We discussed the specific composition of the photograph that will be the poster and how Mickeys' costume will reflect the look and spirit of the Distinguished Western Gentleman and won't be the dorky cowboy outfit on the announcement. We discussed the way Mickey will be integrated on stage and how he will interact, or not, with Buffalo Bill.
I said I had not just my own future and reputation to consider but those of my children and grandchildren, etc, since this image will last forever. They suggested I ask my children what they thought.
In a previous discussion the director pointed out that Mickey and Buffalo Bill are characters that transcend time and space. Mickey appears next to George Washington as easily as George Bush. He suggested if Mickey and Buffalo Bill were contemporaries, Buffalo Bill would have Mickey in his show if he could. Considering Buffalo Bill's final appearances were as a guest star in the Floto Circus, perhaps this is true.
I mulled this over all night and to be honest I still feel queasy, but a few things made me finally agree to participate in the photos:
1. The photo shoot will take place regardless of whether I am a part of it or not, and I am hired to play Buffalo Bill in Disney's production of Buffalo Bill's Wild West Show. Although not specifically in my job description, participating in the marketing campaign is not an unreasonable thing for management to expect from me. And the alternative, an understudy representing the show, wouldn't be right.There's nothing left to do now but embrace the idea and make the best of it we can. So without further ado, "Ladies and Gentlemen, Boys and Girls.. I am honored to present to you my distinguished guest for 2009, MICKEEEYY MOOOUUUSE !!! ... "
2. My boys, though already 9 and 11, were thrilled with the idea of me being on a poster with Mickey Mouse.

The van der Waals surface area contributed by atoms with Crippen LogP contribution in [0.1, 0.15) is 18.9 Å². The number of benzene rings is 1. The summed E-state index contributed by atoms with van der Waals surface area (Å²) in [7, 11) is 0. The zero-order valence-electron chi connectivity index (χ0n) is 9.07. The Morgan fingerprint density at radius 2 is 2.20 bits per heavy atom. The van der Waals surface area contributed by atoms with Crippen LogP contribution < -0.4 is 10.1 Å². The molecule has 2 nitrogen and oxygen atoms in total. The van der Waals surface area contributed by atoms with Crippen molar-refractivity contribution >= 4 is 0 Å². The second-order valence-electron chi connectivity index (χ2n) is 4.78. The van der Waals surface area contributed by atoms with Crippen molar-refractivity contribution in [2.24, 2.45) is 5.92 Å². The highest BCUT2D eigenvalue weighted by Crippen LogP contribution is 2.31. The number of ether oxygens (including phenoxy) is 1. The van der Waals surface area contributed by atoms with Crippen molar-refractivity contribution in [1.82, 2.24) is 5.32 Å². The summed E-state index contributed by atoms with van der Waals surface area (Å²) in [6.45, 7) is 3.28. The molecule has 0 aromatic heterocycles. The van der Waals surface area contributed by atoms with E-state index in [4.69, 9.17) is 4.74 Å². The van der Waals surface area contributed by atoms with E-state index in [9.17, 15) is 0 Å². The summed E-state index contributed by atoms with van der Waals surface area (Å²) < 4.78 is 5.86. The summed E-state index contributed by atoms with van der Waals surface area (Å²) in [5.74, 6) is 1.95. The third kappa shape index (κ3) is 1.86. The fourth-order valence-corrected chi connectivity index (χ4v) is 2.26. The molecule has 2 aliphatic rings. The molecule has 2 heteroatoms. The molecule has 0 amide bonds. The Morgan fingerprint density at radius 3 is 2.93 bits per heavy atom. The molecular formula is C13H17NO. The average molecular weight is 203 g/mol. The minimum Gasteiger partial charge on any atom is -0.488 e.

3. Buffalo Bill was known for having great affection for children and it's conceivable he would have loved the idea of featuring a character appealing directly to children, especially if he thought it would improve revenues. He may have been concerned it has nothing to do with the Wild West but if the money were right and the concept was developed well enough, he may well have embraced it anyhow.
4. "Career?" "Image?" What career and image? What, am I going to shave my face and strut into Hollywood, a 41+ years old average-looking Joe with 14 years in the SAME SHOW in Disney Village and become a big star? Get real. This is my career and my image. It's what I do, and I do it well. And it's a great gig. Prolonging the show is in my best interest and this could prolong the show's run.
5. If done properly the project could enhance the image and reputation of both the show and the Buffalo Bill character among Disney's core demographic, which is a good thing for my career (see #4). With Mickey's reputation also at stake, this has a good chance of being done properly.
6. Some guys expressed deep regret that an understudy, rather than I, would represent the show and consequently them. Forcing them to endure deep regret would be selfish on my part. For peace of mind of my cowboy and Indian friends, I'll sacrifice my image and accept the burden of risking regret.